Just as a low reading does not always mean a bargain, a high P/E ratio does not always mean a company is overvalued. There are many reasons investors might pay a premium for a company. P/E ratios can be especially misleading when a company has recently posted a loss. Due to what are often temporary problems, a company's P/E ratio will be restated, often in concert with accounting charges that have to be taken. These companies will then show a high P/E ratio or in some cases may not even have a P/E ratio available. As long as the problem is only temporary, the P/E ratio typically reverts to more normal levels after a few quarters. Let's look at a stock that is selling for $58 and earned 40 cents a share last year. That is exactly the current figure for United Parcel Service (Symbol: UPS). Its P/E ratio is 58/0.40 = 145, which is very high. It means that at the current earnings per share of 40 cents it would take you 145 years to get back the price you paid for the stock. While your advisor might recommend investing for the long term, 145 years would be just a bit too long for most of us. Naturally, investors aren't really willing to wait that long. What is missing from this analysis is growth. Investors must expect a sharp increase in earnings relatively soon, certainly much sooner than 145 years from now. You should be willing to pay a higher P/E ratio (calculated by current earnings) if you feel a company's earnings are going to grow in the future, since your payback time would be quicker. That is why a high P/E ratio doesn't always mean a stock is overvalued. To get a better reading, you should always bring in a company's expected growth rate. One way to do this is with a measure called PEG, the P/E ratio divided by the expected growth rate. This will tell you the amount investors are willing to pay for a stock's anticipated future earnings. Of course, very few companies would have exactly the same earnings quarter after quarter. That is another reason you would like to adjust the P/E ratio by the expected change in earnings in the future. Those whose earnings per share are growing, and expected to continue growing, would justify a higher P/E ratio. Those with declining earnings should be lower.
The best way to value a company is to use discounted cash flows to calculate the present value. Most investors prefer to use a simple rule of thumb, which is why the P/E ratio is so popular. But drawing the conclusion of how long it will take you to be "paid back" from the P/E ratio assumes the company is in a mature stage where earnings are constant. When you use the discounted cash flows formula on a zero-growth company, you find that its fair P/E ratio is equal to 1/r, where r equals the discount rate (or rate of return you need to make the investment worthwhile). So if you require a rate of return of 10%, a fairly valued stock price for a mature company would have a P/E ratio of 10. Using a real interest rate of 2% (about the historical average) plus the 5-year treasury rate of 3.28%, and you would see that a fair P/E ratio would be around 19. So the "number" for the P/E ratio that indicates a stock is fairly valued changes over time, and that change is driven by primarily by the rate of return that is being demanded by investors. Naturally, every investor will have slightly different personal requirements, but what we are really interested in is what the average required rate of return, which can also change over time. As mentioned earlier the long-term historical real interest rate is around 2%. The real interest rate is the actual current interest rate minus the inflation rate. So the inflation rate is one of the biggest determinants of what a "fair" P/E ratio is. During the past few years, inflation has been extremely low (as well as interest rates), so an average P/E ratio around 20 would be fairly valued. However, in the past year or so inflation has been increasing dramatically, led by increases in commodity prices, and a higher inflation rate means that investors will begin demanding a higher rate of return. That in turn will decrease the number at which the P/E ratio would be considered fairly valued. For example, an increase of just 1% in the rate of inflation should translate into a decrease in the "fair" P/E ratio from 19 to 16.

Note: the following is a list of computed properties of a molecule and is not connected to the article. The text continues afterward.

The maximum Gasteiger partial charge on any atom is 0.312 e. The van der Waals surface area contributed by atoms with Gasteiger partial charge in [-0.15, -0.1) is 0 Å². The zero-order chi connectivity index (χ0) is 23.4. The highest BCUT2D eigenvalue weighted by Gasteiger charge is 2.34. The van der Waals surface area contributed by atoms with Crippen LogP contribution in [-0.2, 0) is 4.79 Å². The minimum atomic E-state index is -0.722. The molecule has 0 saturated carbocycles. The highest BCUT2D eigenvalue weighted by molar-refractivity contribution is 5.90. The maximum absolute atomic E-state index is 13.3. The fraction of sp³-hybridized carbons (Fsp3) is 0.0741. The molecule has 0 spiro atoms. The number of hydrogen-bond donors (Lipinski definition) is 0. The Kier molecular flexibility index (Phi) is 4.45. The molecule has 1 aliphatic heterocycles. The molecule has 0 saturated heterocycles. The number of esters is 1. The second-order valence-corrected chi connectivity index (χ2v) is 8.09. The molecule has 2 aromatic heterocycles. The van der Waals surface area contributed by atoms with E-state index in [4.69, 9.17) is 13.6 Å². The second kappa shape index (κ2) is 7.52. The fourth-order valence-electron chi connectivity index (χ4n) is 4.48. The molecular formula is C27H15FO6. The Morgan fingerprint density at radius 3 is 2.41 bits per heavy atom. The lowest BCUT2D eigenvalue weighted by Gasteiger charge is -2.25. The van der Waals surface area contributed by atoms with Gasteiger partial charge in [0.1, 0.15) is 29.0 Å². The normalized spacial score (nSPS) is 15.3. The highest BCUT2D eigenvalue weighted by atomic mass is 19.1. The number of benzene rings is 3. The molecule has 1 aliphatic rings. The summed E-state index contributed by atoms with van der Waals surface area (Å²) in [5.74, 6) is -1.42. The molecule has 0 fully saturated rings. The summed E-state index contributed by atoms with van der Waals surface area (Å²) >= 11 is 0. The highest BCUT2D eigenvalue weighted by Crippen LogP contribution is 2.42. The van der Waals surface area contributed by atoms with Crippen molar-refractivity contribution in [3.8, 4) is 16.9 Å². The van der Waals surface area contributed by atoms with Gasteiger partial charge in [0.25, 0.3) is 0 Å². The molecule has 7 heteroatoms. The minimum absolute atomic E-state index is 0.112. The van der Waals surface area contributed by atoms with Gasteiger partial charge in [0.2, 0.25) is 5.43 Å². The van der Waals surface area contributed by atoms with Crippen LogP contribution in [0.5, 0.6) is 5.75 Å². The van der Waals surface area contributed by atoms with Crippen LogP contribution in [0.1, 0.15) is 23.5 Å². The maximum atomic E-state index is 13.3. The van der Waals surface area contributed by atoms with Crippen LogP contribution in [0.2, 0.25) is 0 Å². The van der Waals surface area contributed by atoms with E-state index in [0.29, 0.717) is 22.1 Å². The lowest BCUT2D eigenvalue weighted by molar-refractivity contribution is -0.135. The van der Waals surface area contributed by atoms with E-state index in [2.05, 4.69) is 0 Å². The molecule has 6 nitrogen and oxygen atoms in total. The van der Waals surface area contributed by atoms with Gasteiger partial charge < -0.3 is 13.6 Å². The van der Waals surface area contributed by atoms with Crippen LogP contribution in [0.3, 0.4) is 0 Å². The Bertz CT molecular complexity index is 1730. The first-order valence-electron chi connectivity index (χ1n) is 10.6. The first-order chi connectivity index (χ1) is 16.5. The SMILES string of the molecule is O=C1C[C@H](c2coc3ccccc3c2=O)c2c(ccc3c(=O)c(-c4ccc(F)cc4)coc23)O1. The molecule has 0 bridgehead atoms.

Just as you can calculate the P/E ratio for any individual stock, you can also measure the P/E ratio of any group of stocks. A broad market average like the S&P 500, after all, does have a price. You probably see it quoted, along with how much it went up or down, every trading day. And to get an earnings figure, you simply add up the earnings for all 500 stocks in the index. So what would be a reasonable P/E for such a broad market? Not surprisingly, the answer is "it depends". The current P/E ratio for the S&P 500 is based on "as reported" or GAAP earnings (calculated using Generally Accepted Accounting Principals). As of June 30, some companies have already reported, and for others we will need to use the past quarter. The S&P 500 closed at 1280 on June 30, which divided by the combined earnings of $64.65, gives a P/E ratio of 19.80. But just as there is no single "right" P/E for a stock, there is no single number where you can say the market is fairly valued. The old rule of thumb was that a normal range for the P/E ratio was between 10 (below this would be undervalued) to 20 (over this would be overvalued). Notice that the current P/E of 19.80 is very close to the 20 level that has traditionally been the level where stocks were considered overvalued. We already saw how the rate of return you require can be a big factor in judging a fair P/E ratio. During periods of low inflation blue chip stocks can trade at P/Es two to four points above normal (for example, 20 instead of 16). So with low inflation and interest rates, P/E ratios of 20 or a little higher are sustainable. Below is a graph that shows the historical level of the P/E ratio for the S&P 500 for the past 40 years. While it has mostly been just below the 20 mark the past few years, it has not fallen below the 10 mark for over twenty years, and hit an incredible 45 or so at the top of the tech bubble. The most interesting thing I found was that the current P/E ratio of 19.8 is very close to what we calculated earlier would be a fair P/E using a rate of return of 5.28% (the current 5 year treasury rate plus the actual historical real interest rate of 2%). Inflation has been picking up in the past year and that would imply that the P/E ratio of the market should start falling. The easiest way for that to happen is if the price (in the numerator of the ratio) goes down. But that doesn't mean the market has to fall further. It is possible that the P/E ratio could fall as the stock market is rising as long as earnings in the future are expected to be higher than they are today. |